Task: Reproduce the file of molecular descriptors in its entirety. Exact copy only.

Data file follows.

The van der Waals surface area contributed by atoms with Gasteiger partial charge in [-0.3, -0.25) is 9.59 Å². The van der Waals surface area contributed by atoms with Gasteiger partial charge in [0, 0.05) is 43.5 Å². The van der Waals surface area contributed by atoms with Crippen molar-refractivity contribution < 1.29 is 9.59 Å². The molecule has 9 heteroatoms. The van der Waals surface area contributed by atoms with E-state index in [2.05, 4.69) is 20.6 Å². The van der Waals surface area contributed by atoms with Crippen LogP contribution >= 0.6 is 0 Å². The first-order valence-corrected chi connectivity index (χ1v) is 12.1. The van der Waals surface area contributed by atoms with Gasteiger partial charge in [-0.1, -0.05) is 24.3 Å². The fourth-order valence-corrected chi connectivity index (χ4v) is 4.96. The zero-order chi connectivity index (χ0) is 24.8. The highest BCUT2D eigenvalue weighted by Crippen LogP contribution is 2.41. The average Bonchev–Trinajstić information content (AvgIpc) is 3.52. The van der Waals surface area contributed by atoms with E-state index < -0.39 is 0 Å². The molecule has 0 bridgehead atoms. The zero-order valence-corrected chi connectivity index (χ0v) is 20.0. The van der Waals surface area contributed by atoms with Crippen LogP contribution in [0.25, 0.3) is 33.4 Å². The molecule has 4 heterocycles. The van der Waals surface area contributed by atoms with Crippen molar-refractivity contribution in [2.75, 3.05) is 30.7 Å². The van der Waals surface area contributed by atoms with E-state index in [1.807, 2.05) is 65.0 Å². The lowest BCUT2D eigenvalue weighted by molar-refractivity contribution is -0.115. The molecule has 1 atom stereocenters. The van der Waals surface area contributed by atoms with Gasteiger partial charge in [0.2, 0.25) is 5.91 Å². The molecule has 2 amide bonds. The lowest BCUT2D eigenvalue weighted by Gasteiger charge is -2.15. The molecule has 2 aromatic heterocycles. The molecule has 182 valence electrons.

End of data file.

The van der Waals surface area contributed by atoms with Gasteiger partial charge in [-0.3, -0.25) is 9.59 Å². The van der Waals surface area contributed by atoms with Gasteiger partial charge in [0, 0.05) is 43.5 Å². The van der Waals surface area contributed by atoms with Crippen molar-refractivity contribution < 1.29 is 9.59 Å². The molecule has 9 heteroatoms. The van der Waals surface area contributed by atoms with E-state index in [2.05, 4.69) is 20.6 Å². The van der Waals surface area contributed by atoms with Crippen LogP contribution >= 0.6 is 0 Å². The first-order valence-corrected chi connectivity index (χ1v) is 12.1. The van der Waals surface area contributed by atoms with Gasteiger partial charge in [-0.1, -0.05) is 24.3 Å². The fourth-order valence-corrected chi connectivity index (χ4v) is 4.96. The zero-order chi connectivity index (χ0) is 24.8. The highest BCUT2D eigenvalue weighted by Crippen LogP contribution is 2.41. The average Bonchev–Trinajstić information content (AvgIpc) is 3.52. The van der Waals surface area contributed by atoms with E-state index < -0.39 is 0 Å². The molecule has 0 bridgehead atoms. The zero-order valence-corrected chi connectivity index (χ0v) is 20.0. The van der Waals surface area contributed by atoms with Crippen LogP contribution in [0.25, 0.3) is 33.4 Å². The molecule has 4 heterocycles. The van der Waals surface area contributed by atoms with Crippen molar-refractivity contribution in [2.75, 3.05) is 30.7 Å². The van der Waals surface area contributed by atoms with E-state index in [1.807, 2.05) is 65.0 Å². The lowest BCUT2D eigenvalue weighted by molar-refractivity contribution is -0.115. The molecule has 1 atom stereocenters. The van der Waals surface area contributed by atoms with Gasteiger partial charge in [0.2, 0.25) is 5.91 Å². The molecule has 2 amide bonds. The lowest BCUT2D eigenvalue weighted by Gasteiger charge is -2.15. The molecule has 2 aromatic heterocycles. The molecule has 182 valence electrons.